the season, both as regards tourists and mosquitoes, par-
ticularly the latter. We lay under a scorching sun, alter-
nately popping at the targets and the insect pests. The
Fifty Club acquired its first two members over in Wild-
wood. We left our hundred-odd pounds of lead and steel
lying on the bottom off the beach behind the butts, and
shoved off for New London.
With our last watch past and gone and the lights ofthe
Jersey shore winking at us far off to port we were per-
haps a little more quiet than usual, for each of us had
much to think about: home and leave, of course, but also
a realization that we still had much to learn about this,
our chosen work. We had successfully passed our first
trial by fire and were no longer outsiders looking in, we
wore the big cruise knot in our neckerchiefs, and we
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The end of exams on Wednesday, 12 July, 1939, found the Class of
1941 thoroughly fed up with books and study, and ready to fare forth
on the high seas. We packed our sea bags with the eXpert's touch and
had high hopes that we would be able to find things later Without a
search Warrant. We were divided into two sections, thereby starting a
feud that lasted for the next month or so, assigned to the 165-footers
Tloetir and Gained, and shoved off for Gardiner's Bay at 1500 on Friday,
14 July, 1939. We anchored for the night, had a swimming party, and
proceeded to get thoroughly acquainted with the ships.
The next morning found us under Way and holding all the emergency
drills, reminding us that even on a reduced scale, a 165-footer can run
into trouble. That evening at Montauk, reports from our liberty-
hounds returning from shore indicated that the place hadn't changed
much since the happy days of the Cham: tvvo years before. We swam a
little and discovered that the steel decks of our floating home got hot
enough tofry eggs, and so made flaking-out irnpracticable.
We moved in to the dock and went to the Ditch Plain Surf Station
to learn how to rig a breeches buoy and how to handle a boat in the surf.
After watching the surfmen a time or two, we took over rescuing each other
from the drill tower with the breeches buoy and bringing the surfboat in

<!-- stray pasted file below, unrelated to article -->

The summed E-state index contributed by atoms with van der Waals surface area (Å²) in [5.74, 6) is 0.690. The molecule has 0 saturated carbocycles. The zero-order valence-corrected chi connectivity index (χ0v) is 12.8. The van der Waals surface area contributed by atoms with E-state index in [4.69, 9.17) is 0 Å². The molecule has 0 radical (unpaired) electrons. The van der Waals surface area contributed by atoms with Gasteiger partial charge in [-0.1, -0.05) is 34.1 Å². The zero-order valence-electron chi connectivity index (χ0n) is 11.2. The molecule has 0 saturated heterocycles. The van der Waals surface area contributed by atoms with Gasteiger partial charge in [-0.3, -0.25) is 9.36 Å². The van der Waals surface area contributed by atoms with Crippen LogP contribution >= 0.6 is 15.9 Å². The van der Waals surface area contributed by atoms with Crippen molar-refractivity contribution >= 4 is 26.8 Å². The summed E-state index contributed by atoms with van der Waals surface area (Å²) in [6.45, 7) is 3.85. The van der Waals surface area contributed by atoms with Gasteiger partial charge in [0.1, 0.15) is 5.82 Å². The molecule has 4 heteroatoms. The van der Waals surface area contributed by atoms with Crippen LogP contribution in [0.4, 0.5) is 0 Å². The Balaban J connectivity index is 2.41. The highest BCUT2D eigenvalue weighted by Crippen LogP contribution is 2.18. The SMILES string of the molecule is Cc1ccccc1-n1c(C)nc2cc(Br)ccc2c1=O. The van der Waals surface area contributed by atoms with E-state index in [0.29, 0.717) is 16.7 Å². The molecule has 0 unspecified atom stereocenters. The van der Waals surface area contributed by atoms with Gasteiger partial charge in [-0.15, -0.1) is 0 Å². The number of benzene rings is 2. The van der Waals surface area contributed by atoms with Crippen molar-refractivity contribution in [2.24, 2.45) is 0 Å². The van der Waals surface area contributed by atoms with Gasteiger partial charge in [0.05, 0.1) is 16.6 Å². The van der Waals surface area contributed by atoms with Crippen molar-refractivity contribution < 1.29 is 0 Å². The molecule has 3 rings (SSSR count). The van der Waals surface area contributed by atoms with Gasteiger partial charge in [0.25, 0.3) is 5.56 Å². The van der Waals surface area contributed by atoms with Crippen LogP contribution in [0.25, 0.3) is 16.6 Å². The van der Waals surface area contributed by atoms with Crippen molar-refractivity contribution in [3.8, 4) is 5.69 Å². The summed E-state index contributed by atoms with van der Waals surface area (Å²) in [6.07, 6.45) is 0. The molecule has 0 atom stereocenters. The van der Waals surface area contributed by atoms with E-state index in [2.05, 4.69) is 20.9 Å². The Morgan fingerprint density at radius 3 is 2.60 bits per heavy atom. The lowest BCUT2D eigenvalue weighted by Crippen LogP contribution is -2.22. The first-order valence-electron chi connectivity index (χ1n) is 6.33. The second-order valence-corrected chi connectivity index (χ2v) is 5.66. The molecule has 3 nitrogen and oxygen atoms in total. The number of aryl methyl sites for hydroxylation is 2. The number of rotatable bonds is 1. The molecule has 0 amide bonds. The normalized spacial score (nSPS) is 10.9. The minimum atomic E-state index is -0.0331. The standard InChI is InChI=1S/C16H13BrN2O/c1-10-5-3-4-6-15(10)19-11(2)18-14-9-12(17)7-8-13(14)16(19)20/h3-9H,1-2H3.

through the breakers. Those not otherwise employed tanned on the beach
or swam in the surf. Once the boat rode the crest of a wave right into the
middle of a group of swimmers, who promptly submerged until it was safe
to pop up and malign the character of the coX'n long and loudly. The next
day, the crews of the two ships had a breeches-buoy competition, which
the Tberif won by slightly less than a 1-second margin. That afternoon, our
officers took to the surfboat with us, and we had the rare privilege of ob-
serving them pulling ten-foot oars.
Late that afternoon, we left Montauk and proceeded to Newport. We had
off-watch liberty and so could go ashore any time when not actually on
watch, provided we were back by midnight. Our usual delegation went
ashore to see what there was to see. We sailed again early the next morning,
passing many beautiful estates and numerous yachts along our course. After
drills and watches, our faithful Diesels chugged us into the old whaling
city of New Bedford. We saw the Whaling Museum with its remarkable
collection-one which seemed to us to include everything from a whale's
hind legs to a quarter-size model of a whaling ship.
Thence, our little squadron went through the Cape Cod ship canal, we
all observed the famous Cape Cod architecture and the unusual vertically-
lifting railroad bridges. On across Massachusetts Bay we went, tying up for
the night at Provincetown. Here we took a tour of the general vicinity on
bicycles, our blue service making quite a contrast with the loose and in-
formal garb of the summer colony. When we returned to the ships, all that
we could see over the dock was the commission pennant, the tide having
fallen a full twenty feet in our absence. jk.
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The next stop was the Salem Air Base, where we got a
chance to look over the air arm of the Service. We also took
a hop in one of the amphibians which gave our Bostonians
a chance to point with pride to their native fens and moors
below. Late that afternoon, we went on into Boston and
tied up just opposite the frigate Comtimtion at the Navy
Yard. Boston was perhaps the social highlight of the cruise.
Captain Shanley had a tea for us which was pronounced by
acclaim the best in our tea-spotted careers. We had a con-
ducted tour of the Navy Yard, where we saw destroyers
being built, chain and hawsers being made, and machine
tools in operation that could do anything but say "Uncle "
We also inspected the harbor cutter Rmfimn, adding to our
growing fund of facts about the Coast Guard. From Boston, we went to Portland for another one
night stand, and then pulled out for Bath to see the shipyards where our patrol boats had been